CT GVWR Laws and when do you need a CDL

Discussion in 'Trucks and Trailers' started by CutRight, Feb 19, 2006.

  1. GravelyNut

    GravelyNut LawnSite Bronze Member
    Posts: 1,594

     
    Last edited: Jan 27, 2010
  2. Duffster

    Duffster LawnSite Bronze Member
    from Midwest
    Posts: 1,193

    Lets try to get the quote tags right. ;)

    Why would you be concerned about another states CDL rules? You yourself said this.

    I have already pointed out to you that you are confusing the 2 different definitions of CMV. NOT all CMV's need a CDL.

    Do you think you need a CDL for everything used in commerce with a GCWR over 10k?

    What about the flow chart that was previously posted? Is that wrong too?

    AGAIN that is incorrect. NOT all commercial vehicles need a CDL.

    Try using the flow chart.

    You don't say. :dizzy:

    A kink:laugh: You obviously have no comprehension of what you are reading.

    A "F" Endorsement is for farm use :rolleyes:

    So again please tell me how the flow chart and post #52 are wrong.
     
  3. GravelyNut

    GravelyNut LawnSite Bronze Member
    Posts: 1,594

    Because Ohio and Florida are states that I will have a CDL from. Currently Florida but it will be transfered to Ohio within a couple years. So there is the concern for those two. Now why are you concerned about Ohio's if you don't live there. ;)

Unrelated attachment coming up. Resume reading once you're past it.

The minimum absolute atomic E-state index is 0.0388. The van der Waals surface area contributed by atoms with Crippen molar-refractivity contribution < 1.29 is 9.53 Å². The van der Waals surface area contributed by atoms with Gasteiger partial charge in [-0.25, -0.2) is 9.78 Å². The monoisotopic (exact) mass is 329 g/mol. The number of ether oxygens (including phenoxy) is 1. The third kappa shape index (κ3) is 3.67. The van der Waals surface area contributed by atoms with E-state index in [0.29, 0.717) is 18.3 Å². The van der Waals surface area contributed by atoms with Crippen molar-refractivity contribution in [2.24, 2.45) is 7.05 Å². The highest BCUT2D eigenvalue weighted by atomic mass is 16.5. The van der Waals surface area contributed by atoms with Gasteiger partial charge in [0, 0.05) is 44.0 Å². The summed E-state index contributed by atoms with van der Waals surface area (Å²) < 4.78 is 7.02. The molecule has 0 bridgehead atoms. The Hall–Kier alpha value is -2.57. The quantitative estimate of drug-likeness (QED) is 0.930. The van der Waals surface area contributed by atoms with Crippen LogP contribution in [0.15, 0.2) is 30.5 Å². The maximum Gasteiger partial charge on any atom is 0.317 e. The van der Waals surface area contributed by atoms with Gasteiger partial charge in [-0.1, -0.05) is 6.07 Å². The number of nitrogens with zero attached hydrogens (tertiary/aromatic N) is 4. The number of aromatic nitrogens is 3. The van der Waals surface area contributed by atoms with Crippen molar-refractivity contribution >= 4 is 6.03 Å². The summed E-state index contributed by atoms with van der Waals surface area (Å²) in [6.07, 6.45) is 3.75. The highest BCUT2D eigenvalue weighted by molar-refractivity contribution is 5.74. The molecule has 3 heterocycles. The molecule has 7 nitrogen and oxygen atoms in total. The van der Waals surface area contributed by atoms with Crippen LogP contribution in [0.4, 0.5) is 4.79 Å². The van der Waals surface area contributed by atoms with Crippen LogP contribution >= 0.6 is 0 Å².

In some states, yes. Search the web and you'll find where NC got a guy for it in 2004. $300 fine said he did as did the judge. NY has an under 26K CDL Class A license.

    Book vs state laws. State Laws win if stricter than the Fed's for those who have that state's license or tags. The book was copied from the Fed sample manual. Go to dmv.org and some of the manuals only have the covers changed while it says sample manual on other pages. Which when some states copied them, had a flaw in the flowchart. The Feds got it wrong on the very first line dropping down from the first box. If the NY book was right as you believe, then you wouldn't have the NY CDL Class A with 01 Restrictions.

    Read the section quoted again.
    Note the comma between the Class A and Class C with an F , the word "or" and the comma after the part about the non-CDL Class C. The A Class restricted doesn't say F. It says "02" is going to "01" Restriction and CDL Class A weight ratings are normally over 26K. No mention of that Class A being F restricted.

    Same applies to your failure to note the ":" in NY's way of determining which is the heavier weight to go by. The : means this, what follows are the choices. They further broke it down under the MFG's ratings to a choice of GVWR or GCWR. So if the GCWR is higher than the GVWR, they can use it.

    is the NY definition of the 01 restriction. Shouldn't even be needed because it isn't over 26K by your thinking. But it's there. So back to your post 47, CA isn't the only state with odd licenses.
     
  4. Duffster

    Duffster LawnSite Bronze Member
    from Midwest
    Posts: 1,193

    What's with your fetish with NY then. I have no real concern for any of them except the falsities you post.

    If you were so sure of this you would post a link.

    NY has a "O1" Restriction which has nothing to do with this discussion.

    I never reference a dmv.org book/website. I only refer to each state's book/website.